Guns or butter: responding to jihadists in Africa

Guns or butter to battle jihad in Africa?

A cursory search of the major media giants (e.g., The New York Times and The Washington Post) over the past two days reveals an interesting array of articles on the growing might of jihadists in Africa, and the U.S. and international responses to that threat. The responses run the gamut from the use of U.S. drones in combating extremists in Niger to Denmark partnering with Burkina Faso to root out jihadism before it blooms to Swiss experts in Nigeria training African nations to shut down money laundering schemes that aid Islamists. The Times describes the main focus of all these efforts as “border surveillance, enhanced intelligence and police cooperation, the rule of law, arms trafficking and undercutting terrorists’ financial networks”.

While those are undoubtedly important interventions, it continues to strike me as nothing less than absurd that there seem to be very few people arguing for more programs that will bring hope and a future to poor, desperate, frustrated people in these struggling nations. Programs like those implemented by Food for the Hungry (FH) in a number of African countries. Agricultural production and marketing programs that help poor farmers to triple and quadruple their crop yields and increase their household income through the sale of that extra produce. Maternal and child health and nutrition programs that produce healthy children who thrive in life. And most importantly, education programs that help more children to excel in school and graduate. It’s interventions like these that I believe will turn the tide in the regions of Africa that are threatened by extremism.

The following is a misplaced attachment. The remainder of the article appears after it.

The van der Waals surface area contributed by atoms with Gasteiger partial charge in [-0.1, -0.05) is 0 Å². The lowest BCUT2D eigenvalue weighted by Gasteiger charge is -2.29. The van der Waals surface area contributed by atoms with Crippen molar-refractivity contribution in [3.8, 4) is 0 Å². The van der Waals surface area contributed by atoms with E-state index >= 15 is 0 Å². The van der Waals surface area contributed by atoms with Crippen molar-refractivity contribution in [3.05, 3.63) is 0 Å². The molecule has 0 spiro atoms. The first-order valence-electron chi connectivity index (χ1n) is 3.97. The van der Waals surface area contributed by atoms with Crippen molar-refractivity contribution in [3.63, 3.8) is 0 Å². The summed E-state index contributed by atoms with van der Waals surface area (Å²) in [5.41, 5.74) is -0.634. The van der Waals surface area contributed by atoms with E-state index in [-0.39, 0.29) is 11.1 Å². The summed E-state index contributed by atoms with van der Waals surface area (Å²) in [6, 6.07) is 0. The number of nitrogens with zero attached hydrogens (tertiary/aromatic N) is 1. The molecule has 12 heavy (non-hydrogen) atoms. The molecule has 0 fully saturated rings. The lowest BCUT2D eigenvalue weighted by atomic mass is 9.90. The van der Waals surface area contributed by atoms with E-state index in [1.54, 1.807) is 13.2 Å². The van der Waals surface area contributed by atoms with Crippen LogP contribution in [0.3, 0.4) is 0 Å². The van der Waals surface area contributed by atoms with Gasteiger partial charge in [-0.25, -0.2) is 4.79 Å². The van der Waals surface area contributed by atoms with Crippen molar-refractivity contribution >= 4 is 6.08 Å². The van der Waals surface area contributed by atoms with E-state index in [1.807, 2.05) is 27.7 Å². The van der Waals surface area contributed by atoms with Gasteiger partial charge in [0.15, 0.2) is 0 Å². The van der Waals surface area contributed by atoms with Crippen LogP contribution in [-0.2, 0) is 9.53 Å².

Take for example a large U.S. government-funded food security program called “Food for Peace.” This program positively impacts millions of poor households in some of the poorest and least developed nations in Africa—many of which are beginning to struggle with extremist elements. The entire program costs only $1.4 billion per year compared to the estimated $5 billion spent annually by the USG on drones. I have personally seen the lives of countless people changed for the better by our food security work. I know that money is well spent, and I believe it is helping to create an environment in those countries that is not conducive to the growth of extremism.

Even U.S. military officials recognize the importance of humanitarian work. Research published by the U.S. Global Leadership Coalition shows that 83 percent of military leaders support humanitarian efforts such as food assistance, health and education. These leaders say economic development, along with diplomacy, are important to our national security. U.S. development and humanitarian programs save lives, cure diseases, provide life-saving treatment to those living with HIV/AIDS, promote democracy, and build the foundation of local economies. And while development work is rarely easy, laudable progress is being made. Deaths in children under age 5 have dropped 37 percent since 1990.

When the tide of jihadism rises in increasingly disparate places around the developing world, the question needs to be asked as to whether “guns” or ‘butter” will be brought to bear in response. I, for one, would argue for tangible assistance that helps families and communities to develop, progress and have a reason to build for tomorrow. Only then will we see the tide turn.

About Dave Evans

Dave Evans served with Food for the Hungry (FH) from 1991 until 2013, most recently as the U.S. President and a member of the Global Executive Office. Previously, he served as Country Director in Chad and then Bolivia.

, ,